Your child has bronchiolitis, which causes swelling and mucus to buildup in the smallest air passages of the lungs. In the hospital, the doctors and nurses helped your child breathe better. They also made sure your child received enough liquids.
What to Expect at Home
Most children will still have symptoms of bronchiolitis after they leave the hospital:
Wheezing may last for up to 5 days.
Coughing and stuffy nose will slowly get better over 7 to 14 days.
Sleeping and eating may take up to 1 week to be normal.
You may need to take time off work to care for your child.
Breathing moist (wet) air helps loosen the sticky mucus that may be choking your child. You can use a humidifier to make the air your child is breathing moist. Follow the directions that came with the humidifier.
Do not use steam vaporizers because they can cause burns. Use cool mist humidifiers instead.
If your child’s nose is blocked up, your child will not be able to drink or sleep easily. You can use warm tap water or saline nose drops to loosen the mucus. Both of these work better than any medicine you can buy. Follow these steps:
Place 3 drops of warm water or saline in each nostril.
Wait 1 minute, then use a soft rubber suction bulb to suck out the mucus from each nostril.
Repeat several times until your child's breathing through the nose becomes quiet and easy.
Everyone who touches your child must wash their hands with warm water and soap or an alcohol-based hand cleaner before doing so. Try to keep other children away from your child.
Do not let anyone smoke in the house, car, or anywhere near your child.
Eating and Drinking
It is very important for your child to drink enough.
Offer breast milk or formula if your child is younger than 12 months.
Offer regular milk if your child is older than 12 months.
Eating or drinking may make your child tired. Feed small amounts, but more often than usual.
If your child throws up because of coughing, wait a few minutes and try to feed your child again.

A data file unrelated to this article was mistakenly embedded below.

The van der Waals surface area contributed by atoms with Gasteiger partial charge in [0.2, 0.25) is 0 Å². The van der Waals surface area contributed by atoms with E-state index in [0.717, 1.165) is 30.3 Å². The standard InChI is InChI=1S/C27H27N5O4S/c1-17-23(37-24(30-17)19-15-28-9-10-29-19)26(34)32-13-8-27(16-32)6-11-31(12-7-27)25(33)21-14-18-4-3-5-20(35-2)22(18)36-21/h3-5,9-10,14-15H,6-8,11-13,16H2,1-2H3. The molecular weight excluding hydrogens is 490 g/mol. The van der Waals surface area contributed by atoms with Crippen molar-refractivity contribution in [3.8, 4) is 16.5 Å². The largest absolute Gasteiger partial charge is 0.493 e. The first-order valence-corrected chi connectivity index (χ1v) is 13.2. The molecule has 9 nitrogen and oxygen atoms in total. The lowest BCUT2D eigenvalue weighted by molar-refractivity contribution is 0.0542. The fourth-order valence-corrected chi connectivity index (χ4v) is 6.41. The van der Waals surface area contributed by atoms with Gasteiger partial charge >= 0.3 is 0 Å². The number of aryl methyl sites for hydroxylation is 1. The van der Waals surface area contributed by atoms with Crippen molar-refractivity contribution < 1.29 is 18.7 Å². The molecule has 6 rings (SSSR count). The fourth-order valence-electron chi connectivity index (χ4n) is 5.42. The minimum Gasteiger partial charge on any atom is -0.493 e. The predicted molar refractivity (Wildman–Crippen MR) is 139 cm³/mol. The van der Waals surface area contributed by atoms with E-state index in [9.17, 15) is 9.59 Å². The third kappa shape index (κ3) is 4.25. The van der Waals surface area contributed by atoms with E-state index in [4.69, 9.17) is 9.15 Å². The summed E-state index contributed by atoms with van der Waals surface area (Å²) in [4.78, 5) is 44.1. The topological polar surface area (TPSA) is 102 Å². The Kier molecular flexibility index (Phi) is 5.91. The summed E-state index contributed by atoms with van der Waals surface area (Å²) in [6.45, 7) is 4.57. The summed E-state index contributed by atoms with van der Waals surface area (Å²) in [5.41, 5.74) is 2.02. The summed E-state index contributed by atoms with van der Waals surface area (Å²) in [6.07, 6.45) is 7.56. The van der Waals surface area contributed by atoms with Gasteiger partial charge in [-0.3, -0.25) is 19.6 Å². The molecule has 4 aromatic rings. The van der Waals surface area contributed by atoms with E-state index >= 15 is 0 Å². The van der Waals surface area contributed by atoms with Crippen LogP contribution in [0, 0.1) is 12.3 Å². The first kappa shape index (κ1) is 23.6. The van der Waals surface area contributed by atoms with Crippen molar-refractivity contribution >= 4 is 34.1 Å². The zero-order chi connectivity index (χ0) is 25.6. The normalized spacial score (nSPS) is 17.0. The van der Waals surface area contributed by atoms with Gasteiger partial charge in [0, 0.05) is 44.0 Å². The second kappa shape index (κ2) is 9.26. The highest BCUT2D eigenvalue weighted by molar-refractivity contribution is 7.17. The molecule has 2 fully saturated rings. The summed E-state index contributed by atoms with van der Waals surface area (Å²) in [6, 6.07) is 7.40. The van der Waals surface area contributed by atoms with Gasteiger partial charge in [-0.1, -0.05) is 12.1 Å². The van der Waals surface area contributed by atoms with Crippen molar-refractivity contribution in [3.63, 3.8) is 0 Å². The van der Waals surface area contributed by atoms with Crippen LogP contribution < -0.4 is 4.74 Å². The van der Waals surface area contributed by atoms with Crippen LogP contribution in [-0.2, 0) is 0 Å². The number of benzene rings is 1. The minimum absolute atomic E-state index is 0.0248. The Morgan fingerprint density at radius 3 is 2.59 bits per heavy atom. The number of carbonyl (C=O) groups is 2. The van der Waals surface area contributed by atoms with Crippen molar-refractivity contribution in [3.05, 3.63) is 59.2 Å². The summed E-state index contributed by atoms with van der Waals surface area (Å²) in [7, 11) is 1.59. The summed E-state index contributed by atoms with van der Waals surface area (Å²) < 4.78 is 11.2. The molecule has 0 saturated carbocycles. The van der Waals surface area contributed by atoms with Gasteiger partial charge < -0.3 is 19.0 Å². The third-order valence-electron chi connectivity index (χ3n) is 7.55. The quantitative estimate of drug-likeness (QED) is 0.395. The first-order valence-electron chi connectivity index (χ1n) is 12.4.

Some asthma medicines help children with bronchiolitis. Your health care provider may prescribe medicine for your child.
Do NOT give your child decongestant nose drops, antihistamines, or any other cold medicines unless your child’s doctor tells you to.
When to Call the Doctor
Call the doctor if:
Breathing becomes labored or difficult.
The wheezing gets more severe.
Skin, nails, gums, or lips, or the area around the eyes are bluish or grayish in color, or looks dusky.
Your child’s chest is pulling in with each breath.
Your child’s body becomes limp.
Or, if your child:
Is breathing faster than 60 breaths a minute (when not crying).
Is very tired and is not moving around very much.
Is breathing faster than usual.
Has flaring nostrils.
Is making a grunting noise.
Has a loss of appetite.
Has trouble sleeping.
Is short of breath.
American Academy of Pediatrics Subcommittee on Diagnosis and Management of Bronchiolitis. Diagnosis and management of bronchiolitis. Pediatrics. 2006 Oct;118(4):1774-93.
Zorc JJ, Hall CB. Bronchiolitis: recent evidence on diagnosis and management. Pediatrics. 2010 Feb;125(2):342-9.
Neil K. Kaneshiro, MD, MHA, Clinical Assistant Professor of Pediatrics, University of Washington School of Medicine. Also reviewed by David Zieve, MD, MHA, Medical Director, A.D.A.M. Health Solutions, Ebix, Inc.